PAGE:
Clarences, Mount Lawley
My friend was leaving for Singapore for a holiday (yay for annual leave!) and as a result, we decided to catch up at the Mount Lawley precinct, for a midweek dinner. I had booked at Clarences primarily because my sister’s boyfriend really wanted to try their weekly specials, in particular, their seafood paella. I had been to Clarences a number of times, on occasion enjoying drinks in their back courtyard, and had been there a few other times to dine. The very last time I had been there, the food hadn’t been particularly enjoyable. However, a year previous to that day had been a different story – when I had dined there with a friend, the food had been fantastic. I was willing to give this mixed bag another chance.
I made a booking for 5.30pm and was pleased to find the place mostly empty when we arrived. We were placed at a spacious leather booth at the very front, the air conditioner in full functional mode (it had been excessively hot that day). Water was poured for us instantaneously, and I consulted the menu, while my sister’s boyfriend informed us that there were indeed weekly specials!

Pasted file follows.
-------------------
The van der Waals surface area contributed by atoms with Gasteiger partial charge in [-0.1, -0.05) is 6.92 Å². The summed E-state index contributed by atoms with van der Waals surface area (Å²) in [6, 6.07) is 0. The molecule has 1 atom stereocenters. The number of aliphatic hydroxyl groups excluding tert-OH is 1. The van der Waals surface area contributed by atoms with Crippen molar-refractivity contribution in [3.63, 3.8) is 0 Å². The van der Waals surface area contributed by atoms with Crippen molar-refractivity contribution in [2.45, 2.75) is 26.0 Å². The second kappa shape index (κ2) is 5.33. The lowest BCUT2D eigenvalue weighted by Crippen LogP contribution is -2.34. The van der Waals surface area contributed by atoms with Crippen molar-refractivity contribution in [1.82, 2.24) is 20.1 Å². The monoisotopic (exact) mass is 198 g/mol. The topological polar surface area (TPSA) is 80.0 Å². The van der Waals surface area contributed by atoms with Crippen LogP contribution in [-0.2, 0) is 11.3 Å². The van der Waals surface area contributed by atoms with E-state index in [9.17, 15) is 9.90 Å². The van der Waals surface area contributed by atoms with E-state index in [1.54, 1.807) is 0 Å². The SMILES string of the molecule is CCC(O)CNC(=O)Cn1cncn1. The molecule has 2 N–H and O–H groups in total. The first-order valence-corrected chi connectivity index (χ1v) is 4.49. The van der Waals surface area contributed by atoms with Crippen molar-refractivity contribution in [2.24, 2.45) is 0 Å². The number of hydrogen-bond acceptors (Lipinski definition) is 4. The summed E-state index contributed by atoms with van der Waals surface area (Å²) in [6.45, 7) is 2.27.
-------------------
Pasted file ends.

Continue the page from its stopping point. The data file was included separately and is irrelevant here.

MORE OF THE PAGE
For drinks, my friend went for the espresso martini ($19). I had a sip and fell in love with it – the rich, mellow coffee flavours were accentuated by the dash of chocolate liqueur. Luckily, the alcohol hadn’t been used too heavy handedly, which can often leave a burning taste in my mouth. The froth on top was delicate and light, reminiscent of a cappuccino.
The weekly special that my sister and her boyfriend had ordered came with a complimentary glass of rosé. I swapped my ordered glass of cider with my sister’s boyfriend, substituting it for the rosé (I’m more of a wine person). My sister and I were impressed by the wine we were served – the rosé was crisp and sweet, my favourite characteristics of a good quality wine. It was enough to make me giddy for the rest of the night, resulting in loud proclamations of how wonderful life was. I liked how the wine glasses had “Clarences” stamped on the front – it was a nice, classy touch, if not slightly possessive.